Ganja should fund the high costs of educationWednesday, September 13, 2017
The medical marijuana industry is a prime opportunity to increase and invest in educational funding according to Doug Halsall, CEO of Advanced Integrated Systems.
“If the business of medical marijuana can be efficiently managed and the taxes go directly to education, we will start the journey out of a Third World-ism,” stated Halsall
He was adressing addressed attendees of the 2nd annual public forum on Wednesday, August 30, 2017, hosted by the Mona School of Business and Management at The University of the West Indies under the theme “The Business of Medicinal Marijuana: Profit or Loss?”
“I believe that unless education is treated as an investment rather than an expense, as capital rather than recurrent, with very bold return on investment goals, Jamaica will remain a Third World country. If we continue to spend as little as US$150 per capita on secondary education we are not going to get there,” explained Halsall.
For him, the nation is unfortunately behind, at such a critical time and with such a product. “The whole marijuana business is just the beginning of the benefit chain that Jamaica can have, and it's really a shame that at this stage of the development of medical marijuana Jamaica is so far behind,” added Halsall.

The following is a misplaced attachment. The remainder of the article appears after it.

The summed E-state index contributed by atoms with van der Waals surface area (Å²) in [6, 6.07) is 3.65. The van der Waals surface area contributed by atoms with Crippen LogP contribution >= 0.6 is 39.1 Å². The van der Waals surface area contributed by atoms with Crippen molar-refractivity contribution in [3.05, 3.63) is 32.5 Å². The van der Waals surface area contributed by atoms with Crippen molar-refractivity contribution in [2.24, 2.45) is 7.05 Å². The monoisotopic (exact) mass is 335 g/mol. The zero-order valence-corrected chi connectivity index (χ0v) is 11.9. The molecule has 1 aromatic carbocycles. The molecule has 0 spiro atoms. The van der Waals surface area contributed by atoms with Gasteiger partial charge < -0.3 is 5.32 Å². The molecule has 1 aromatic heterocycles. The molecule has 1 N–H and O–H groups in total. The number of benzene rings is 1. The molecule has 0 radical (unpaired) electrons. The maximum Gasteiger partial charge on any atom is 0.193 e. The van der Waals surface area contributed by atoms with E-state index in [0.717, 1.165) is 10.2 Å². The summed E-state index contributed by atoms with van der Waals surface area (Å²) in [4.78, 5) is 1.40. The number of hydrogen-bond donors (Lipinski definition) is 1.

For over 20 years, AIS has supplied the island wth health technology solutions, designed to improve business processes, and promote innovation and development of the health sector.
Amongst those present at the public forum were: researchers, business interests, marijuana experts, and scholars who shared insightful research and innovative strategies to help bolster the burgeoning local marijuana industry; whether through investing, growing, research, or product development.
The interest in and legalisation of marijuana in some countries in recent years has propelled the conversation locally, especially as it relates to Jamaica's role and future opportunities in the industry. A key takeaway from the conference was the need to act speedily and strategically.
The need for a better regulation and a Cannabis Industry Advisory Board was also addressed. Such a board would comprise all major stakeholders who understand their role and have a true sense of the urgency and implementation as the value of a dollar today is not the same tomorrow.
— Hanniffa Patterson
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